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HP Elite x3 review: This could be the last great Windows phone

Mark Hachman | Oct. 18, 2016
For now, the Elite x3 stands alone as the embodiment of Microsoft's PC-as-phone vision.

Workspace makes your phone your PC—for real. Say what you will about Continuum, or how well HP has implemented it; you’re still at Microsoft’s mercy. And because Continuum only supports Microsoft’s relatively new UWP apps, there’s a vast body of apps that you simply can’t use: browsers like Microsoft’s Internet Explorer or Google Chrome, graphics apps like AutoCAD, or collaboration apps like HipChat. Project Centennial may be bringing older Win32 apps to the Windows Store, but progress has been slow.

HP Elite X3 basic gui
HP’s Workspace app opens up your phone to pretty much whatever Win32 app you have a license for, and ask HP to load into the Workspace cloud.

Workspace, meanwhile, can run these legacy apps in a virtualized cloud environment, just like they’re on your PC. Though Citrix and its competitors have offered these capabilities to PCs and thin client devices for years, it’s still a novel experience for phone users.

Unfortunately, an expensive licensing process overshadows what could be a transformational experience. Workspace is available in two tiers: Essential ($579 per year, per user, or $49 per month) and Premium ($939 per year, per user, or $79 per month). A year of VPN integration costs extra: $2,995. Each account tier comes with 24-hour support during the five-day workweek.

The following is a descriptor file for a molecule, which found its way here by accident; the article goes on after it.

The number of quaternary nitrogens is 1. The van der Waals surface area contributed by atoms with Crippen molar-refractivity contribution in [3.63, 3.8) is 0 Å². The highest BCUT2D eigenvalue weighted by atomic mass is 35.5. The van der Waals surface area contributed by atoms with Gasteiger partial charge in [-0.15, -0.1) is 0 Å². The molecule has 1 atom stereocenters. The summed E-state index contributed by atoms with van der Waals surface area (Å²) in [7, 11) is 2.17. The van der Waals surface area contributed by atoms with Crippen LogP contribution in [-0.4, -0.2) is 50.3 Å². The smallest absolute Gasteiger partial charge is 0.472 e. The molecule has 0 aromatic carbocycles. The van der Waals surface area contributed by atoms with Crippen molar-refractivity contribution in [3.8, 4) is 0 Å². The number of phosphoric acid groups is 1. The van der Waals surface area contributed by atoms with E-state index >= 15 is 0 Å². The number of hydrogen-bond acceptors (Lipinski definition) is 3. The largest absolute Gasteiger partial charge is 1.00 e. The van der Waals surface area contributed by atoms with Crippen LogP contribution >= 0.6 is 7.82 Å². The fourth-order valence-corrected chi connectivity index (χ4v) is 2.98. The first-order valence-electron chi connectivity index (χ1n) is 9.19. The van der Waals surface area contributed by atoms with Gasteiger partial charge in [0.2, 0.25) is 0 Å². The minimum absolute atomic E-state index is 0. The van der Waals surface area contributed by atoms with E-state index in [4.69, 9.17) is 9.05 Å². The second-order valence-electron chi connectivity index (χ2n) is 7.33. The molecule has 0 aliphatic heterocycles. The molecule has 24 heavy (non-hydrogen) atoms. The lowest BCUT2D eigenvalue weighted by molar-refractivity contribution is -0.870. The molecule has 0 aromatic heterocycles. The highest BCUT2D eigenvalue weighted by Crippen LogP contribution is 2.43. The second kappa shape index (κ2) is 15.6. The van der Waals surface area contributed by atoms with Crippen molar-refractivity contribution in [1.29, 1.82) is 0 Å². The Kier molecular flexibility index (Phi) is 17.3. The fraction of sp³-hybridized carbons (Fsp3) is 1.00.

HP Elite x3 Files cloud storage 

There’s no easy way to load individual files in Workspace. HP encourages you to store documents inside third-party cloud services, which are accessible as virtual drives from within the apps.

HP manages the installation of the apps you choose in its cloud. The Essential tier allows up to 10 apps; Premium users can select as many apps as they would like. HP runs the apps on a virtual CPU and dedicated memory (4GB or 8GB, depending upon the tier) and interacting with them remotely. 

HP Elite x3 Workspace directory 
Workspace has its own file directory, though it’s not really clear whether it’s there to be accessed by users.

Workspace was generally pleasant to use, even if it had its own little quirks. Not surprisingly, HP forces you to use Workspace in conjunction with a dock. HP supplied a login and password, which I had to manually enter each time. Workspace also encourages you to store files in cloud storage services like Box, Dropbox, or (soon) OneDrive. (HP does not supply any cloud storage within Workspace itself.) But there’s no obvious way to actually access a Word file stored in Box unless you’re in Word.

Once logged in, Workspace let me use more than a dozen apps that HP seeded for my use, including Chrome, Internet Explorer, Slack, the full versions of the Office 2013 apps, and even Notepad.

 

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